YouTube continues to grown overtime as a platform where millions of creators upload thousands of videos each day. From Tag Videos to Short Films, YouTube provides a space for creators of all kinds to share their work with the world. However, it can become hard to find new creators with the overwhelming amount of content that exists on the website. With March being International Women’s History Month, what better time to highlight some of the amazing women on YouTube that are making content about disabilities, educating others on their experiences, and making online content more accessible to others.
Annie is a queer lifestyle blogger and writer who creates content that gives audiences a glimpse of how Ehlers-Danlos impacts her life in a number of ways. Annie also creates videos that touch on body image, the LGBTQ+ community, and occasionally posts some amazing musical covers that are sure to put a smile on your face. Annie is a passionate advocate for proper representation for disabled people in a number of fields and works to shed light on invisible disabilities, their importance, and how it’s often related to limited representation of disabled people in the media. You can also find Annie at VidCon in Anaheim this year where Annie will be a featured creator.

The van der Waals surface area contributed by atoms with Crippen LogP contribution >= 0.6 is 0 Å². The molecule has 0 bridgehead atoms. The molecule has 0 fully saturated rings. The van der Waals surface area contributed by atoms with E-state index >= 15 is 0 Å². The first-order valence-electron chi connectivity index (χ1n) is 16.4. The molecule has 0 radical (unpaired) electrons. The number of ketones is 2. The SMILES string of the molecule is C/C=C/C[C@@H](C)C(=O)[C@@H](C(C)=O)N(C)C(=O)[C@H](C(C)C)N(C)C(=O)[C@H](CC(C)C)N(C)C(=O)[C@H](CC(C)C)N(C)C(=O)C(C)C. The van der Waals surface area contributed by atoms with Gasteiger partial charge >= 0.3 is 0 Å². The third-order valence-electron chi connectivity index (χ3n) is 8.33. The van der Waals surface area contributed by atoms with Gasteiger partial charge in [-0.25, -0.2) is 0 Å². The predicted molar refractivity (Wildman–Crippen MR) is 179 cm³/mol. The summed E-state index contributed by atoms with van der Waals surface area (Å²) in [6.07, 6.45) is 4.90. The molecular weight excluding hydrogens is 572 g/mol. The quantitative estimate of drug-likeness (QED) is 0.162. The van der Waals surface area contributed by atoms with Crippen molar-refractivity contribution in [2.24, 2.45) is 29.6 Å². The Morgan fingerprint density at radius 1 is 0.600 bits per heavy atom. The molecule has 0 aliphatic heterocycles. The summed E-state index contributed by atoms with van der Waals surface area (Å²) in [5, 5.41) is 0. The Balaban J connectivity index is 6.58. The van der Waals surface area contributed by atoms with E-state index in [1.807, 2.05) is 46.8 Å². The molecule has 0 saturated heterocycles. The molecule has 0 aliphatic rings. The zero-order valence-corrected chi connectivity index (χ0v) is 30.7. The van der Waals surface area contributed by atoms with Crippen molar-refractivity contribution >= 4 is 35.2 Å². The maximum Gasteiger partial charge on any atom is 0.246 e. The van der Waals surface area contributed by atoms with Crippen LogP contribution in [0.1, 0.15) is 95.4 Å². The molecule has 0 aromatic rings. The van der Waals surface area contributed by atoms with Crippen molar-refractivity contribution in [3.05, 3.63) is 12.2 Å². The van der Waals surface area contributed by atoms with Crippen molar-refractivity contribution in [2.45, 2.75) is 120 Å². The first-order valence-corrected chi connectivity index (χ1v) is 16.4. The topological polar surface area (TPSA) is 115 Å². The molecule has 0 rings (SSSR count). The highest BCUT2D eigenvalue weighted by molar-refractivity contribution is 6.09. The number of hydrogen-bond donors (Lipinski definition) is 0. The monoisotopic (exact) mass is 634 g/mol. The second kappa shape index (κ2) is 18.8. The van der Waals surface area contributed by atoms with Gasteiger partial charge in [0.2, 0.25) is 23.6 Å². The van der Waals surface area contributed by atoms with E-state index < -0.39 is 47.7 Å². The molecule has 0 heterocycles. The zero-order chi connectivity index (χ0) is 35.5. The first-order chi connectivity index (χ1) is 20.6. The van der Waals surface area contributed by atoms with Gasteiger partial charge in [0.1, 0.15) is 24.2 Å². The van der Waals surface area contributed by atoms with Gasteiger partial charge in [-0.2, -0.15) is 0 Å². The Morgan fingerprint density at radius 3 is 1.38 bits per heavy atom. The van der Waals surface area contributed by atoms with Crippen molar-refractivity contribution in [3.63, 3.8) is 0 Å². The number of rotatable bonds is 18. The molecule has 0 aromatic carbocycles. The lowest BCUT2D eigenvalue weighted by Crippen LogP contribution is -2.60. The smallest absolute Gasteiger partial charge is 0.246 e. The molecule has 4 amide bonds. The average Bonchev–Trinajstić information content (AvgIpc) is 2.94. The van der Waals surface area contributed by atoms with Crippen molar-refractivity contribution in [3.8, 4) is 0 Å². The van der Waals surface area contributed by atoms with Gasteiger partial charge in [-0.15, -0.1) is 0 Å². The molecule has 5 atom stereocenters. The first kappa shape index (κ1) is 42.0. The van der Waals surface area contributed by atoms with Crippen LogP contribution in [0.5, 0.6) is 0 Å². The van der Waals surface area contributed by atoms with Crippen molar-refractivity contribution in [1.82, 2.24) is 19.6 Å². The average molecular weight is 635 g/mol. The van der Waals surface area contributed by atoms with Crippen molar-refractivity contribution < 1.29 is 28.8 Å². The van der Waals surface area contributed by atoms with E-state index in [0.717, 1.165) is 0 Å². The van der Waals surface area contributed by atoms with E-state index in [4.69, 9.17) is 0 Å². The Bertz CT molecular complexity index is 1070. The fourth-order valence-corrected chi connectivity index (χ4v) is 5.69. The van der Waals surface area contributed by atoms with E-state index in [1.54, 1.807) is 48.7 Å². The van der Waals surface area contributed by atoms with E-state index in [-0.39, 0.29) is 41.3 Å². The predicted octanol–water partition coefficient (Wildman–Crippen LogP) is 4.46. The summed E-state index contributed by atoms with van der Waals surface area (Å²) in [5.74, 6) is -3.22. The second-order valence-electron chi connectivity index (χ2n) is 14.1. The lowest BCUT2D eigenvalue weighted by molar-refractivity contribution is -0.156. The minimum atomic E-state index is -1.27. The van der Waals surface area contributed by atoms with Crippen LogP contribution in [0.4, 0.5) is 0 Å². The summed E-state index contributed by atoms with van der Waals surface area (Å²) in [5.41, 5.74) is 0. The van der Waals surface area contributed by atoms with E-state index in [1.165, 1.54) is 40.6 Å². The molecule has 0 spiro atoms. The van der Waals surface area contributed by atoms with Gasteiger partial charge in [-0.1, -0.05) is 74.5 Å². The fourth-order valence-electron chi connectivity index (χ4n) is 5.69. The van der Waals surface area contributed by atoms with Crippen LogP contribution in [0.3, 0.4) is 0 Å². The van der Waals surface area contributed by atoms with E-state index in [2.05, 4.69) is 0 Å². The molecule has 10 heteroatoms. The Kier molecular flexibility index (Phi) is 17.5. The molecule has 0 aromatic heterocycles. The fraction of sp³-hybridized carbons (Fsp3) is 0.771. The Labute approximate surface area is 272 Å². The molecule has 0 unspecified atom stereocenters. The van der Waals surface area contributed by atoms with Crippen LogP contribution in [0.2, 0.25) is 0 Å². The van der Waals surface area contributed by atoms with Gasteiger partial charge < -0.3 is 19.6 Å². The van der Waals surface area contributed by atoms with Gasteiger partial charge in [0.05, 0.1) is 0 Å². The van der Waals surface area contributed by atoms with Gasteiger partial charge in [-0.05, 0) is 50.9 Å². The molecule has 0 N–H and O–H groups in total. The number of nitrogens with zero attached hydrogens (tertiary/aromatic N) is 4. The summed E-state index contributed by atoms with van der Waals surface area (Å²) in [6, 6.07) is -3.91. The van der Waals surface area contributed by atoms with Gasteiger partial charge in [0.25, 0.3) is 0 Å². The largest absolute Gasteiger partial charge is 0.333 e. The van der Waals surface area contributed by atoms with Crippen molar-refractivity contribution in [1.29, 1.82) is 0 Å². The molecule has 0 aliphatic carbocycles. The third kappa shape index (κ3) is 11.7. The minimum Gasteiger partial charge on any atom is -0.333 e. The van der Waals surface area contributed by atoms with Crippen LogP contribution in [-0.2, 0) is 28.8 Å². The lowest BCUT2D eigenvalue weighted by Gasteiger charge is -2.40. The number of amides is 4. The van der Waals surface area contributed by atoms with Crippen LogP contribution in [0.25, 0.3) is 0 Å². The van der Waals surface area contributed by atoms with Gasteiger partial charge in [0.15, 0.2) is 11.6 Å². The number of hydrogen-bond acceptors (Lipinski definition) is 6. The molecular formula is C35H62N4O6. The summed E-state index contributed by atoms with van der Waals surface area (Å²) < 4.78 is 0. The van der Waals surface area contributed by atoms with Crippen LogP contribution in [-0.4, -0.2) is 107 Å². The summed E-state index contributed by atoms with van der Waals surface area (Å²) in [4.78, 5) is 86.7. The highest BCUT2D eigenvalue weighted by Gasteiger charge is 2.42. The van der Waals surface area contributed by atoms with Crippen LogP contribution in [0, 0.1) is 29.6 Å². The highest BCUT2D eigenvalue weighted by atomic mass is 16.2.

Rikki describes herself as a “25 Year Old Deaf Vlogger” in her channel description, but her work online stretches far beyond a simple identifier. I first came across one of Rikki’s videos nearly a year ago where she talked about the importance of captions on YouTube Videos, which inspired me to start putting captions on to my own videos. In Sept 2016, Rikki launched an online campaign called #NoMoreCraptions that aimed to raise awareness about the inaccuracy of automated captioning on YouTube, the Federal Communications Commission (FCC) guidelines of Closed Captioning, and why “jokes” are inappropriate in captions, since millions of people depend on accurate captions. If you are looking to learn more about the deaf community, Rikki’s channel is a perfect place to start, especially if you are a Pokemon fan!
Continue onto the Huffington Post to read more about the other women bringing disability education to YouTube.